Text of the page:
"It is now up to Arafat to present a political initiative, one that will show that the Palestinians have a peace plan. The initiative will prove that Sharon has no such plan. This is the only way Arafat will be able to make up somewhat for the political defeats he has sustained since September 11."
The statement above was not voiced by a despairing Israeli leftist; it appeared in an article by a Lebanese publicist in Al-Mustaqbal, the newspaper published by Lebanese Prime Minister Rafik Hariri. The article is perhaps one of the more moderate that have appeared in the past few days about the "Palestinian dilemma" and the proper - that is, political - way to bring about its resolution.
A far sharper tone was adopted on the same day by Jubran Tawini, who, in his paper, Al-Nahar, lashed out furiously at the events of "Jerusalem Day," which was initiated by the Hezbollah organization in Lebanon. Tawini expressed his outrage at the large-scale parade in which the marchers of the organization carried photographs of Ayatollah Khomeini and of Iran's present supreme religious leader, Ayatollah Khamenei, and chanted Iranian and Arab slogans in support of Hamas and Islamic Jihad.
"These sights, which some want to ascribe to Lebanon, have absolutely nothing to do with Lebanon. What they [Hezbollah] did does not represent Lebanon, neither its Muslims, nor the distinguished Shi'ite community. True, we are on the side of the Palestinians and we must be on the side of the Palestinian leadership, which is represented by Yasser Arafat. But I don't think that it is our mission to liberate Palestine or to take the [armed] steps that we heard about in a speech on Friday. How to go about liberating Palestine and building the Palestinian state is the business of the Palestinians," Tawinin wrote.
These are not isolated articles, and one can find more and more like them in the Jordanian and Gulf press. "We are beginning to see a lack of patience concerning all kinds of organizations that are starting to assume the role of states and governments," notes a Jordanian publicist. "It is becoming increasingly clear that these organizations are not only playing into Sharon's hands and harming the Palestinian Authority, but are also causing the countries that `host' them to be labeled `states that support terrorism.'"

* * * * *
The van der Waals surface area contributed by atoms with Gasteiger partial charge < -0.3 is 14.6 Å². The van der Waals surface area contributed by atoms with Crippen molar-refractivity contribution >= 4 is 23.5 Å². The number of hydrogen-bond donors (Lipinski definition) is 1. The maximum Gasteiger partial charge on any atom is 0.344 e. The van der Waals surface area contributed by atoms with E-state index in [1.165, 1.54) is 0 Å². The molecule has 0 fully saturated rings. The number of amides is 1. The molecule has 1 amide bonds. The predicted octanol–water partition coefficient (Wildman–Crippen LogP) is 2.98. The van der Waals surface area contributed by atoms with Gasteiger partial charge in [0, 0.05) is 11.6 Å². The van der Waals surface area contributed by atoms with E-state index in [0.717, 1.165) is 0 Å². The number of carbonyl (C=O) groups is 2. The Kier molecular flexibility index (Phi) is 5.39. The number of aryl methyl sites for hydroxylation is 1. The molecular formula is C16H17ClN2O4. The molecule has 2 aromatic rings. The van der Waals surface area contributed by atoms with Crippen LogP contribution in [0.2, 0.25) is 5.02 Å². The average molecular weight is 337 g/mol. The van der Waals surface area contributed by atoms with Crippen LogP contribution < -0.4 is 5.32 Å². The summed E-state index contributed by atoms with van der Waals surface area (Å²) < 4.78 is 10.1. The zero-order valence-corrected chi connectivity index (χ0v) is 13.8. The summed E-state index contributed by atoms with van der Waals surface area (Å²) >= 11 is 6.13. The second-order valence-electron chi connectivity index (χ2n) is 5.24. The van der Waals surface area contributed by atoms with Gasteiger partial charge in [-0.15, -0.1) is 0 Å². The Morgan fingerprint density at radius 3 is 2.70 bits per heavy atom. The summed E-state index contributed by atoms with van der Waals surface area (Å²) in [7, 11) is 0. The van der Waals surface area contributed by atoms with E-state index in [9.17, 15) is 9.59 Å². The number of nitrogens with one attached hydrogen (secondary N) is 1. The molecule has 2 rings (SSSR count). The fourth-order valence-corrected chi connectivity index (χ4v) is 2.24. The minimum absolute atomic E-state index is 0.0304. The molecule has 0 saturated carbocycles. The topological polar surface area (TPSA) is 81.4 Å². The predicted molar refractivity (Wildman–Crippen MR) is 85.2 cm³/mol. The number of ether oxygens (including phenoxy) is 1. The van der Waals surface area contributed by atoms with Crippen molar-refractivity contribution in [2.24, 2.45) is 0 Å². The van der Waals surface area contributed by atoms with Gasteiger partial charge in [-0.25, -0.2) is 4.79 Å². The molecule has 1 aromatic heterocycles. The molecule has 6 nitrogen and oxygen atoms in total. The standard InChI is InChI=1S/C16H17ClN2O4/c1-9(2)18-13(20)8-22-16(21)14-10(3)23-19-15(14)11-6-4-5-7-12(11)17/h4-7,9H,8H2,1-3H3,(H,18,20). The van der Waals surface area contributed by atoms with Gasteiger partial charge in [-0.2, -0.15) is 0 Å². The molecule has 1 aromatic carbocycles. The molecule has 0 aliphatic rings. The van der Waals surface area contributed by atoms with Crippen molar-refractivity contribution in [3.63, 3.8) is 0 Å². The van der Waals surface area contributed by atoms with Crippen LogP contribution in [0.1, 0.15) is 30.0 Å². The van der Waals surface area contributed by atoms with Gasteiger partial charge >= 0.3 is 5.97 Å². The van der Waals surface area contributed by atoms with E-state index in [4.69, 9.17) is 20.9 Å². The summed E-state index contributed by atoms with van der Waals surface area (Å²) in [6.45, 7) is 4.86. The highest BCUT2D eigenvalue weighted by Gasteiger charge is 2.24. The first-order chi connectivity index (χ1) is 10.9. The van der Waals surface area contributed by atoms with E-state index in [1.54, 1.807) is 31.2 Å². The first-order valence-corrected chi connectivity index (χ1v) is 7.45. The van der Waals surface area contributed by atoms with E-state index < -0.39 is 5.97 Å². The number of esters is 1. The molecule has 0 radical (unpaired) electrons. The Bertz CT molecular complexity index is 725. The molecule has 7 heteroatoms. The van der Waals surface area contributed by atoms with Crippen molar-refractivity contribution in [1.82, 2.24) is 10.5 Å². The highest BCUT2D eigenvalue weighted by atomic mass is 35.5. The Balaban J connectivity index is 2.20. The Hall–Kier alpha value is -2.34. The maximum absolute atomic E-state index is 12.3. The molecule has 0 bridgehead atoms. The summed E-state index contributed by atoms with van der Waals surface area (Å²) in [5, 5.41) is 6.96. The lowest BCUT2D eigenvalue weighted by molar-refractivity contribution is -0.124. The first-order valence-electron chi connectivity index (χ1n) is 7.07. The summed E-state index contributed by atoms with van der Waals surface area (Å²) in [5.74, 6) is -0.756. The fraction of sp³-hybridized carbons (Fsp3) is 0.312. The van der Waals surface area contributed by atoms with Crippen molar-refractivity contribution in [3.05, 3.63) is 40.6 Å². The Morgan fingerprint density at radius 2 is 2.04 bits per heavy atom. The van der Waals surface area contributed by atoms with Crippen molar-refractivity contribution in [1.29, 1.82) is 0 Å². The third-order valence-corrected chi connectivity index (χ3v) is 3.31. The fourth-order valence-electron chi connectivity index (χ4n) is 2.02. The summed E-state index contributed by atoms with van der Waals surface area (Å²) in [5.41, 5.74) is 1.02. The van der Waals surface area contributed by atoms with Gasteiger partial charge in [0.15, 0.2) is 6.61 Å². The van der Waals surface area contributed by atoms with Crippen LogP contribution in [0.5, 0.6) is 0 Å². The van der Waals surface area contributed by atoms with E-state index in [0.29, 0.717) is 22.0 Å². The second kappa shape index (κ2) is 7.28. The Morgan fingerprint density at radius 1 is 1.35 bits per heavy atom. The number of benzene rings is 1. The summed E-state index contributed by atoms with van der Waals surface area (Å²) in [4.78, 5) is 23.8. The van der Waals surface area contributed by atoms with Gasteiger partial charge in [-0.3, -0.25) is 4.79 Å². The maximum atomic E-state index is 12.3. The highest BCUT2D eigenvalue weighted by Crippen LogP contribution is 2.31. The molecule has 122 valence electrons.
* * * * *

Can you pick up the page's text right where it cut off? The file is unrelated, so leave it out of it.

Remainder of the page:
The important shift at the formal stage seems to have begun at the meeting of the foreign ministers of the Arab League that took place in Cairo last week. On that occasion, an almost public dispute broke out between Egypt, Jordan and the Palestinian Authority on one hand, and Syria (and Lebanon) and Iraq on the other. On Thursday, another sharp disagreement emerged between Syria and the PA over the cease-fire, with the representative of the PA rejecting the Syrians' contention that Arafat had surrendered to the pressures of Prime Minister Ariel Sharon and the United States. Arafat was also reminded, in no uncertain terms, that the strategic depth he once enjoyed in the Arab world no longer exists.
The new discourse that is developing in the Arab states about the Palestinian question is, for the time being, following a bipolar track: On the one hand, Arafat is getting slammed, while on the other hand, Sharon is, of course, the source of all wrongdoing. Barely discernible in the midst of all this is a plea to the Israeli public, to Israeli intellectuals and to the society, which is perceived as a committed body on which it is fruitless to rely. In the eyes of the Arab writers, Sharon and Israeli society are indistinguishable.
"Look at the turning point that is taking place here," an Egyptian intellectual writes, trying to find a straw to which to cling. "The only society that is not undergoing soul-searching, that is not trying to clarify what the new world order is after the events of September 11, that is still locked into its mental bomb shelters, is the Israeli society. Islam is trying to examine where it went wrong; the Arabs are licking their wounds; and the Palestinians are shifting into a new phase. It's only from you that we hear nothing, apart from Sharon's declarations and the threats of [cabinet Minister Avigdor] Lieberman. Your public is mute."
The fact that Israeli intellectuals have turned their backs on the Israeli-Palestinian conflict may be understandable, but it is no longer acceptable. Articles by Arab publicists cannot remain unanswered, just when they are looking for an Israeli echo to the change that has occurred in their way of thinking. Criticism of Sharon for not allowing Arafat to travel to Bethlehem to attend Midnight Mass on Christmas Eve is no more than a response at the tactical level of public relations. It emerges out of concern for a narrow interest that was once called propaganda.
Maybe the time has come to step out of the bomb shelters and come up with an alternative to Sharon's laconic reactions of fire. There are people waiting to hear it on the other side.
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